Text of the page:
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I would like feedback on my code please. It is an assignment for school where we were asked to write a function that swaps the left and right side binary trees. Our class that our professor gave us was swapBinaryTrees and the rest was left up to us. I am getting a whole lot of compiler errors and I am not sure where I am going wrong with my syntax. I am getting errors when I compile it like line 14 expected init-declarator '<'token the line in reference is

void binaryTreeSearch<elemType>::swapSubtreeNodes()

I have the same error for line 19 which is

void binaryTreeSearch<elemType>::swapSubtreeNodes(nodeType<elemType> *p)

for both of the above I have another error that says expecting ';' before '<' token Then I get undeclared identifier in my main function for

binaryTreeSearch<int> tree;

I also am getting expected primary expression before "int" and expected ';' before "int" then it tells me that cout and cin are not declared I do not know what the haybales is going on here. I will post my whole code below, any help is greatly appreciated.

template <class elemType>
struct nodeType
{
       elemType info;
       nodeType<elemType> *lLink;
       nodeType<elemType> *rLink;
};
template <class elemType>
class swapSubtreeNodes
{

};
template <class elemType>
void binaryTreeSearch<elemType>::swapSubtreeNodes()
{
     swapSubtreeNodes(root);
}
template <class elemType>
void binaryTreeSearch<elemType>::swapSubtreeNodes(nodeType<elemType> *p)
{
    root = temp;
    nodeType<elemType> *root;
    nodeType<elemType> *temp;
    if (p == null)
    {
          return;
    }
    else
    {
        swapSubtreeNodes(p->lLink);
        swapSubtreeNodes(p->rLink);                                  
        temp = p->lLink;
        p->lLink = p->rLink;
        p->rLink = temp;
    }
}
int main()
{
    binaryTreeSearch<int> tree;
    int num;
    cout << "This is how we swap'em" << endl;
    cout << "Insert number (press enter after each one entered)." << endl;
    cout << "Enter -999 to complete" << endl;
    tree.insert(0);
    cin >> num;
    while (num != -999)
    {
          tree.insert(num);
          cin >> num;
    }
    cout << "Your swapped binary tree is " << endl;
         tree.swapSubtreeNodes();
         tree.printTree();
         cout << endl;


}
share|improve this question
    
The latest version of Dev-C++ was released in 2005. It is very old and outdated, please consider upgrading to a modern one like GCC or Visual C++. –  Seth Carnegie Sep 15 '12 at 15:43
    
@SethCarnegie: There is a fork here: orwelldevcpp.blogspot.fr which seems well maintained. –  Alexandre C. Sep 15 '12 at 15:48
    
@AlexandreC. Thank you for the info, I didn't know of any forks. I will recommend that to people in the future. –  Seth Carnegie Sep 15 '12 at 15:51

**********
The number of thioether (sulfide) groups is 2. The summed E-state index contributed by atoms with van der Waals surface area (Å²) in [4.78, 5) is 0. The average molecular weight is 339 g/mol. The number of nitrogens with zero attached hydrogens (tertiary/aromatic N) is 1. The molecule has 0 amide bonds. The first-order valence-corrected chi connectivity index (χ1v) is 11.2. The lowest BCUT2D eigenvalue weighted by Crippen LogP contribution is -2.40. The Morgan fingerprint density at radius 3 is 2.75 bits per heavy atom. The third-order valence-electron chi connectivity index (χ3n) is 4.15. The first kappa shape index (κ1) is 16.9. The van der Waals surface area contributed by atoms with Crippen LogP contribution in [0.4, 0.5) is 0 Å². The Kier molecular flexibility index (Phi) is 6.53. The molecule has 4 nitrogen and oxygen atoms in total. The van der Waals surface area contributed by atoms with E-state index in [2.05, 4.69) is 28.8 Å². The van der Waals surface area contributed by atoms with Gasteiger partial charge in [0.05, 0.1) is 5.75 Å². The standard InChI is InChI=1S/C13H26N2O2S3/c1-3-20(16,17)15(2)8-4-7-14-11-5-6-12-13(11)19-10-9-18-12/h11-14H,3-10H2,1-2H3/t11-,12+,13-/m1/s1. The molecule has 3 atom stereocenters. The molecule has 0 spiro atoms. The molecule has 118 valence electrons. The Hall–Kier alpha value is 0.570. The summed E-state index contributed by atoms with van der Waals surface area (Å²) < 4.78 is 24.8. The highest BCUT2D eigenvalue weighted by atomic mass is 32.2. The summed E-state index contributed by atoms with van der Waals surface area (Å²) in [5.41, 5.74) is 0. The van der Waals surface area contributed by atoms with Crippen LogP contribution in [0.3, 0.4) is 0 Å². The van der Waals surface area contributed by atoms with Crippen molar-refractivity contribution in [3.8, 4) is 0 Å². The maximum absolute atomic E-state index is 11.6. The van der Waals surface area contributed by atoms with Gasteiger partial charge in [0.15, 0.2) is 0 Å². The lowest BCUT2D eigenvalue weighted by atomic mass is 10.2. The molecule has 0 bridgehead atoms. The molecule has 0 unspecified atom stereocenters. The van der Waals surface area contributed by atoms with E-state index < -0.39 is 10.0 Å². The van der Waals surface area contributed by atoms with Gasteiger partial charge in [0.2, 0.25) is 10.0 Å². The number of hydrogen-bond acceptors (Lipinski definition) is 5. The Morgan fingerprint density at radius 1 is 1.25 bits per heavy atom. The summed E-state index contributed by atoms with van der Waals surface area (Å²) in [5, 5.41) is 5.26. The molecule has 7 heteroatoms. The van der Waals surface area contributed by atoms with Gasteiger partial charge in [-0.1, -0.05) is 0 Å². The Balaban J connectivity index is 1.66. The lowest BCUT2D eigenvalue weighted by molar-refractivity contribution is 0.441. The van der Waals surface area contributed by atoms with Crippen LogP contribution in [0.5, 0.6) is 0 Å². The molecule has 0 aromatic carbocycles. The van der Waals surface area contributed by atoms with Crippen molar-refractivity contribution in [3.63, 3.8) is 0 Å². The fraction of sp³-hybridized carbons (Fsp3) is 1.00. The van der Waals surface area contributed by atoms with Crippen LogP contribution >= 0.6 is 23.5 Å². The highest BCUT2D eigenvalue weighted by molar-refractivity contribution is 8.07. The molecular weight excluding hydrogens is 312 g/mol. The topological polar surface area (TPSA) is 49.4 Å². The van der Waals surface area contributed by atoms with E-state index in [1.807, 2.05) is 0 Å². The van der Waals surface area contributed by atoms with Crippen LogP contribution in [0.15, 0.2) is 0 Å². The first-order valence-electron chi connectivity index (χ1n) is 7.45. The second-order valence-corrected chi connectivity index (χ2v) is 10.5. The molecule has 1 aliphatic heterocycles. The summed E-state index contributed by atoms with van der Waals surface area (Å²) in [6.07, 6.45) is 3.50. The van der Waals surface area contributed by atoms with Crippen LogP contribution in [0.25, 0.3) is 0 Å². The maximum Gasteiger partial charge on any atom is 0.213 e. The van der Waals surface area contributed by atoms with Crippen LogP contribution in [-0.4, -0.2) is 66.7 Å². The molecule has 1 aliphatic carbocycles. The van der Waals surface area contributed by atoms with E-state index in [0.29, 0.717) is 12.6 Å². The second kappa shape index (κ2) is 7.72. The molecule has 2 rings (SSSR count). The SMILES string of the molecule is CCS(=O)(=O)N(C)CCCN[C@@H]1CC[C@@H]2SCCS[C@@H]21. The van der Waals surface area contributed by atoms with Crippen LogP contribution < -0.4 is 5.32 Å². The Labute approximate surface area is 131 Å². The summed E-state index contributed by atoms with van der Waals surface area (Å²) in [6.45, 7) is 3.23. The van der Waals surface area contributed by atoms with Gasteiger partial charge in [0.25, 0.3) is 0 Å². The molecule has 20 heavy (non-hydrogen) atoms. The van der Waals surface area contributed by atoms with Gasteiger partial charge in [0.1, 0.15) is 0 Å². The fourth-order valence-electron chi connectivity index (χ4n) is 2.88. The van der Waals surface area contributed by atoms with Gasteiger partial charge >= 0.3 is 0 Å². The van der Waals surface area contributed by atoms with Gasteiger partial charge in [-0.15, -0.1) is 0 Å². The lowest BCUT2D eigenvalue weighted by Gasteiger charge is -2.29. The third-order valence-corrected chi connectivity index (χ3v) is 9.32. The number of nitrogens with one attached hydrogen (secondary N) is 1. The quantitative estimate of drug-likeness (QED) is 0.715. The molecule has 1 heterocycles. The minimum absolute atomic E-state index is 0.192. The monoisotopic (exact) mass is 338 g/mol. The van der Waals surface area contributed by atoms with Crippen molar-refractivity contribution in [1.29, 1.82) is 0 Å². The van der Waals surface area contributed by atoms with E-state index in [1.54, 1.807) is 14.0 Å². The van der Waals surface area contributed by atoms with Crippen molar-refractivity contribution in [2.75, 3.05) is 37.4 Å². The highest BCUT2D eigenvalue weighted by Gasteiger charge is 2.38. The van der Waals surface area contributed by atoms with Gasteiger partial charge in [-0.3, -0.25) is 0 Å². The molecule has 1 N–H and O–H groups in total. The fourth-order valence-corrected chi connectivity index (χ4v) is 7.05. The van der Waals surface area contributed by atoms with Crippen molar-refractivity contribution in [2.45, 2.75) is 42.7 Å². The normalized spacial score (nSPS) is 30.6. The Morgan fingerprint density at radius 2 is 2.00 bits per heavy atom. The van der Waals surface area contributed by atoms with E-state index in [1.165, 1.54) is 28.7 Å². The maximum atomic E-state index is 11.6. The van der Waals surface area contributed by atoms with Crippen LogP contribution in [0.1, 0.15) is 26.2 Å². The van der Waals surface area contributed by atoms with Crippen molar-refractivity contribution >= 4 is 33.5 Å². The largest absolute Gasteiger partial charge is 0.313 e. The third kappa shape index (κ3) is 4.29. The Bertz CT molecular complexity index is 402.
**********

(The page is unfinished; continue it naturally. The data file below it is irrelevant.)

@bitmask Homework tag is in the process of being blacklisted, please do not add it to the question. See the tag for more info. –  Tim Sep 16 '12 at 1:13
    
@Tim: The tag wiki says "But don't remove it without looking at the question to see if it needs cleanup." The question however, specifically states that it is about homework. –  bitmask Sep 16 '12 at 1:23
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1 Answer

You didn't declare the binaryTreeSearch type. Therefore you cannot implement member functions for it. Your compiler is telling you that it has no clue what you mean by

template <class elemType>
void binaryTreeSearch<elemType>::swapSubtreeNodes()

at the position with < because it doesn't understand that you intend binaryTreeSearch to be a class.


What you are doing when you write:

template <class elemType>
void binaryTreeSearch<elemType>::swapSubtreeNodes()
{
     swapSubtreeNodes(root);
}

is this; You are telling C++ that you intend to implement a member function swapSubTreeNodes of type int ()() that belongs to a structured type (i.e. a class or a struct) of the name binaryTreeSearch which is templated with one parameter. However, your compiler (any compiler really) complains because there is no such type. How you fix this issue depends on what you really intended to do. One option could be declaring that type:

template <class elemType>
class binaryTreeSearch // I really recommend to write types Uppercase!
{
  private:
    nodeType<elemType>* root;
    //                  ^---- that's the variably you are trying to
    //                        access in your original post
  public:
    void swapSubtreeNodes();
    void swapSubtreeNodes(nodeType<elemType>*);
};

This will not fix all errors but is probably what you intended to do. You may also want to add a proper constructor and destructor.

share|improve this answer
    
So I should be declaring it as "class" binaryTreeSearch instead? –  Angie Sep 16 '12 at 0:20
    
@Angie: I'm really not sure what's tripping you off, here. Let me rephrase the answer. –  bitmask Sep 16 '12 at 0:32
    
@Angie: See my update. –  bitmask Sep 16 '12 at 0:43
    
okay figured out what you were talking about and updated my code (see above edit on main code). Now have one more error that I am unsure of. Thanks. –  Angie Sep 16 '12 at 16:56
    
@Angie: This is not how it works. Reduce your example to the minimum and open a separate question (you can link this one). The original issue appears to be solved. –  bitmask Sep 16 '12 at 17:40
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